But I had two weddings to officiate and I hadn’t really planned or prepared for a thru-hike, and I knew, somehow, that if I attempted it, I would fail. And also, what would I do with my cats, my plants? Who would send packages? The loss of my mother from this plan was a gaping hole.
So I worked remotely from Europe for three months, instead, which was something else I’d wanted to do, and my job allowed me this perk. I found people to take my cats, my plants. I hiked in Provence and Iceland, took rambling walks around Paris, Marseille, Vienna, and Stockholm. And I tried, again, to pretend that this was enough.
I got back to Maine and fell into an intense relationship and all thoughts of the trail disappeared until the relationship ended—ugly, somewhat bitterly—in November. And I went back to hiking almost every weekend, often both days.
And that is when the trail really started calling me. Last winter, into the spring. I started mentioning it idly to a couple friends and for the first time, it didn’t seem crazy. Most of them seemed to say: “Hey, that seems doable. And like something you’d do.” I asked our company founder if it was something I had to quit for or take a leave of absence to do, and he said I shouldn’t even think about that if it mattered to me, to just do it, and we’d sort it out.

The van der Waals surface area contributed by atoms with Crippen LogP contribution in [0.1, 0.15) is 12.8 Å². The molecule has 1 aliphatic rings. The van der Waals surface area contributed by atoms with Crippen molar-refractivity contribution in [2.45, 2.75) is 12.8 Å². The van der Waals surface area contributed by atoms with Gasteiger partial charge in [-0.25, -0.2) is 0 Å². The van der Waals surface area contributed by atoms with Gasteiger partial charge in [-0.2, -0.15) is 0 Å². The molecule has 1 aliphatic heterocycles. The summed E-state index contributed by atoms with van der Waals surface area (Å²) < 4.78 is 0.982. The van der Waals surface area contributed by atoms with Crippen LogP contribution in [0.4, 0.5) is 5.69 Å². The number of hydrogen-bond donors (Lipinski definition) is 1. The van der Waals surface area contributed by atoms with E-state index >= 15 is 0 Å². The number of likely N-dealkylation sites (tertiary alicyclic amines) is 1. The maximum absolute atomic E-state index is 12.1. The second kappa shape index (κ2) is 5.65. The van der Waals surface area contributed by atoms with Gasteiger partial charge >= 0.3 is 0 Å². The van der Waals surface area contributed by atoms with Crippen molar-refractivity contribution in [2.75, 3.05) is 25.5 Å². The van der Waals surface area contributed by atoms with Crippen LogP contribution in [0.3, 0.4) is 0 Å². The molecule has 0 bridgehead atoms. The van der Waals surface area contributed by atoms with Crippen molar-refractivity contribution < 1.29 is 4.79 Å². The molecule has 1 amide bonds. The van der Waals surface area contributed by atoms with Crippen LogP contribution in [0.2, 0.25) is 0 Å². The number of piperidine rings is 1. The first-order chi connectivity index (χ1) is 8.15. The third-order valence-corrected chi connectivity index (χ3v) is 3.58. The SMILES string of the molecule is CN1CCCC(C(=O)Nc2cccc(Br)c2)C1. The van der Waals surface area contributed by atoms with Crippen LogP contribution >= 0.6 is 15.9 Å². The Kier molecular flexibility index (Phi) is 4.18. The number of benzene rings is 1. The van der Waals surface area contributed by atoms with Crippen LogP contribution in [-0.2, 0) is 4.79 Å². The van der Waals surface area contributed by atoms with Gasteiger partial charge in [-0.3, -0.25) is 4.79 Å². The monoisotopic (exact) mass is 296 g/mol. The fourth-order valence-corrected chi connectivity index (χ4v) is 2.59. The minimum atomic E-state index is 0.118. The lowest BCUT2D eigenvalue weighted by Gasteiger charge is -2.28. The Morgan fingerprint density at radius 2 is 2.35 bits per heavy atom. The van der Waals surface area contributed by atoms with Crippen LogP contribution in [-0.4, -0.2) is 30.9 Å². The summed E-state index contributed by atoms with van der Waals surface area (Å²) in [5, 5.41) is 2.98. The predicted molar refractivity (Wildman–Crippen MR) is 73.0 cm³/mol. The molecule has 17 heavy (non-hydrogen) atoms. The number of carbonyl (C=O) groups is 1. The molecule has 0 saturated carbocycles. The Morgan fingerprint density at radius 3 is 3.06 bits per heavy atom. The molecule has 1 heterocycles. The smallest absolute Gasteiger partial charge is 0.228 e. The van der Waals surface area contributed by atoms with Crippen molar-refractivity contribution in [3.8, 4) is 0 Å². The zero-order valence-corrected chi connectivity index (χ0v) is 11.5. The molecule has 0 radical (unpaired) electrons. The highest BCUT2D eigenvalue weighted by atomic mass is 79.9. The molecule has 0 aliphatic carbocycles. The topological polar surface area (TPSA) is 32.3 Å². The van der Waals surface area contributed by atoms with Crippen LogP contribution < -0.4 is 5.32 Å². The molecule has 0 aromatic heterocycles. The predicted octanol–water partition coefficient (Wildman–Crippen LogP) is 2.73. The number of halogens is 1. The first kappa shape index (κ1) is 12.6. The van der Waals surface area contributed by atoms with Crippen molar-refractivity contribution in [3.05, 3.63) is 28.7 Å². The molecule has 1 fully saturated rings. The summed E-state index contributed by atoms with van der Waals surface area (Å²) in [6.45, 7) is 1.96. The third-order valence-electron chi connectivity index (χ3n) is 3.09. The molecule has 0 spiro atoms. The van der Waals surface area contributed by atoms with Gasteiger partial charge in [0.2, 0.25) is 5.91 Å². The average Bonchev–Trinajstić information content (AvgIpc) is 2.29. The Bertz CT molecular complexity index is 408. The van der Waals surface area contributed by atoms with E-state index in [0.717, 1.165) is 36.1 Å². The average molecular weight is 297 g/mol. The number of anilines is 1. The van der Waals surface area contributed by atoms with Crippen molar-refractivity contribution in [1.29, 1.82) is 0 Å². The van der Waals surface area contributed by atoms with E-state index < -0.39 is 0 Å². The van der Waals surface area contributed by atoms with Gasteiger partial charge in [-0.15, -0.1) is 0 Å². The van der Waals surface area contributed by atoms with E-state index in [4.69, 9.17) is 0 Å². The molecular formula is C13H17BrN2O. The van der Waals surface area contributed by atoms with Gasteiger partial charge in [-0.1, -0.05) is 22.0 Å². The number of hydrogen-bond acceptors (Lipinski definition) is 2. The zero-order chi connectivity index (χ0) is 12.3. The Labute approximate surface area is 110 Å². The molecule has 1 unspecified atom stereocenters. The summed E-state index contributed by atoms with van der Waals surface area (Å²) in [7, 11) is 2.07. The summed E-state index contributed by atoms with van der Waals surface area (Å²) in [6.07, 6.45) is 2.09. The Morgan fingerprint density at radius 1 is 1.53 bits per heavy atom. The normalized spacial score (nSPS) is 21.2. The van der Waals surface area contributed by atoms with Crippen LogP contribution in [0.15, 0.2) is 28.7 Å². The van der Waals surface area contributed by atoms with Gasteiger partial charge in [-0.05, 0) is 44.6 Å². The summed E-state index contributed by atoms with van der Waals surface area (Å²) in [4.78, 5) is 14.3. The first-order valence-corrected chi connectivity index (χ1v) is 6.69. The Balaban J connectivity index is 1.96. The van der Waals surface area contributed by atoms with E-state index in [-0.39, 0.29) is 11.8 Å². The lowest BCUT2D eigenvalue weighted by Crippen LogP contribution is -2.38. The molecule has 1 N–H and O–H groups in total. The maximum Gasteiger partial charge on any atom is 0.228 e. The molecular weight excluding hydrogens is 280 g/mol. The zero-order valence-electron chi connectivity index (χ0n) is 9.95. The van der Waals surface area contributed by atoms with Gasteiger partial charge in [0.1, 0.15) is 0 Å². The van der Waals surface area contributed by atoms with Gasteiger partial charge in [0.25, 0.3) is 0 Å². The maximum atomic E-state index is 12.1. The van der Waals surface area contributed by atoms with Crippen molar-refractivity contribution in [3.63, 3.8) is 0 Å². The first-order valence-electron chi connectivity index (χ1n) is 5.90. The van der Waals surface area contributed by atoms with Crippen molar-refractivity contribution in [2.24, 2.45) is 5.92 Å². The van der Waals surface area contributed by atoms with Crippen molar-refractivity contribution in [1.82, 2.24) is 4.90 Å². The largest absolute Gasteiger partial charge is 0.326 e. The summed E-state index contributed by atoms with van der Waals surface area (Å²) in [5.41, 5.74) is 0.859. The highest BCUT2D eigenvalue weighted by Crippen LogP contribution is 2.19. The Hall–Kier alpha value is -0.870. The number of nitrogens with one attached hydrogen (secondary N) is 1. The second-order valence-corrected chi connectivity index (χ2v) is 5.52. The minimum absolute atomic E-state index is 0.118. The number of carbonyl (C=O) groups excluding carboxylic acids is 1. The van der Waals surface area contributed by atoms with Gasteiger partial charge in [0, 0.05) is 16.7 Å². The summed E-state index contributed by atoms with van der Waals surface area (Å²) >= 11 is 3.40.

And I sat on that, for a couple months. I considered what it would mean, logistically. The trade-offs. The sacrifices. What I’d be walking away from.
Over the course of last summer, I began to speak it aloud for real.
First, haltingly, to a few friends, all of whom were wildly encouraging this time.
I felt I could do it, but I worried about putting everything into storage and having nowhere to end up. And so I messaged an internet friend—someone I’d met through a women’s hiking group but had never met in person, but recognized as a kindred spirit, who lives here in Maine—and apropos of nothing, I asked her if I could set up my tent in her yard after I finished the trail, until I got back on my feet.